Monday, July 4, 2022

Book offers insight on Botswana’s four-string guitar

Tomeletso Sereetsi, known to many as a journalist, singer and guitarist, has released a book: ‘The solo four string guitar of Botswana’.

It is a book that digs deep to offer the world a precise and interesting version of the most profound melody from the Setswana guitar.

Seeretsi, who has spent most of his career in the media, is convinced that he ventured into the media fraternity by accident. He realized from a very early age that art is the most significant part of his life and has always known there was an artist in him that needed to be awakened.

In December 2011 he resigned from Echo newspaper, where he had worked as a general manager, and is currently working at Mmnegi Newspaper.

In an interview, the new author said he could have easily started singing because he has piles of songs that he could have easily released but he thought he had leant much on the traditional home grown folk guitar he could share with public.

“We have our own intricate guitar style which has never been documented,” said Sereetsi. “Zimbabwe has its popular ‘mbira guitar style’ the same with South Africa.

As far as features go there is nothing fancy about the four string guitar. However, the guitar has become popular in Tswana folk music in recent decades, overtaking the traditional segaba.”

The solo four string guitar Book seeks to provide a simple and clear approach to the many areas that tend to be both perplexing and incomprehensible about the guitar. The book and accompanying audio offer an introduction to finger style guitar, each lesson is carefully designed to allow for smooth progression. The book investigates the song form, sound,

Sereetsi revealed that the indigenous acoustic from the guitar has been a marvel to him since his childhood days.

In his book he has related to the nights he spent with the guitar gods, the likes of Clever Sibanda and Shine Keitumetse.

The guitar, which was identified with herdsman and the poor, is well-known for its thick bass string and three chord notes.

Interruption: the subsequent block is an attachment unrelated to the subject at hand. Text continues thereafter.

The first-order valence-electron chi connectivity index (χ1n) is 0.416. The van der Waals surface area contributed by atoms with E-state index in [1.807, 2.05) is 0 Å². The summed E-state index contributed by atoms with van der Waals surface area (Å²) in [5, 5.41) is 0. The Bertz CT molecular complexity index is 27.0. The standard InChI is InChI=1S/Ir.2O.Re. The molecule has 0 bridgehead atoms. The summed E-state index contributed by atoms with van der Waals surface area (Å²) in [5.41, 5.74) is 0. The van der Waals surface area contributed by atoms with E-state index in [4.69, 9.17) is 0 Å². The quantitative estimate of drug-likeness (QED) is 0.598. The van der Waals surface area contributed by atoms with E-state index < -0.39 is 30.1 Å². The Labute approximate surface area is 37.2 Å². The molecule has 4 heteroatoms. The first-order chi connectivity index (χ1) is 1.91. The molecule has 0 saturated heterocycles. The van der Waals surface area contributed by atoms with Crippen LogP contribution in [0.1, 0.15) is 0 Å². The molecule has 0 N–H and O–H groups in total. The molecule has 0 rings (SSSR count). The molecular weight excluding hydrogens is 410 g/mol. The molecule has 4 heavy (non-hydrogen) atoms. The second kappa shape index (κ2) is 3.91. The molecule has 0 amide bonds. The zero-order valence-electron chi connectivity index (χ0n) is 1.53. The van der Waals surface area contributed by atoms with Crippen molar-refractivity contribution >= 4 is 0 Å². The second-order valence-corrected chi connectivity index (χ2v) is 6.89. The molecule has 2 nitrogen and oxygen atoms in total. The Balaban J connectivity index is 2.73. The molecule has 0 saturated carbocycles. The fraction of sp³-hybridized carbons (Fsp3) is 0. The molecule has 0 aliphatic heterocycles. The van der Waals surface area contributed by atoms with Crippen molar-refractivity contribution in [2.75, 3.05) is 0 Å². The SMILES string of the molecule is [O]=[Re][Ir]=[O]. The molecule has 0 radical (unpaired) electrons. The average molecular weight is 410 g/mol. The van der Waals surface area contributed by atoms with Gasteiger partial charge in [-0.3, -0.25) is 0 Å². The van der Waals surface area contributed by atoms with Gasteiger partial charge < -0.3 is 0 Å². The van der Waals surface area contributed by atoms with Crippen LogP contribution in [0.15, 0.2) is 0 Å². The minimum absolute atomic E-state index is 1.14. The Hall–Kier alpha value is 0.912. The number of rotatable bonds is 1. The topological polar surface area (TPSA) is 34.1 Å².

The music has been thought to many as music which is common as back then the four stringers also carried a stigma about them…a stigma of poverty and a carefree uncultured life.

The Tswana four string guitarist often performs in open air spots such as street corners and households. Some of the folks that have kept the four string guitar are Dikgang Malete, Molefe Western Lekgetho, Aupa Tlou, Sibonkile Kgaila, Malefho Stampore Mokha, George Swabi.

After taking time to study and investigate the secrets hidden in the four strings, Sereetsi has understood it takes geniuses to take out strings as the great guitarists of the world are adding strings. Our musicians can play the guitar with four strings instead of the standard six.

In a bid to comprehend the guitar, the author has discovered that the guys are advanced as they can code melody with no struggle.

“Renowned guitarists are struggling to code melody, but our traditional guitarist can do that without struggle,” he said.

Sereetsi said the possibility for Batswana is endless if they take up this guitar. “If you adopt the four string guitar you give yourself competitive advantage as you will be unique in your own way,” he said.

He urged Batswana to appreciate this guitar style and brand ourselves with it. Any kind of music can be played with the guitar.
The book is a valuable resource for scholars, historians and musicians. Sereetsi is appealing for contacts so as to sell the guitar style all over the world. The CD contains the tuning, chords and musical examples so that you can hear if you are playing according to the instructions in the book.


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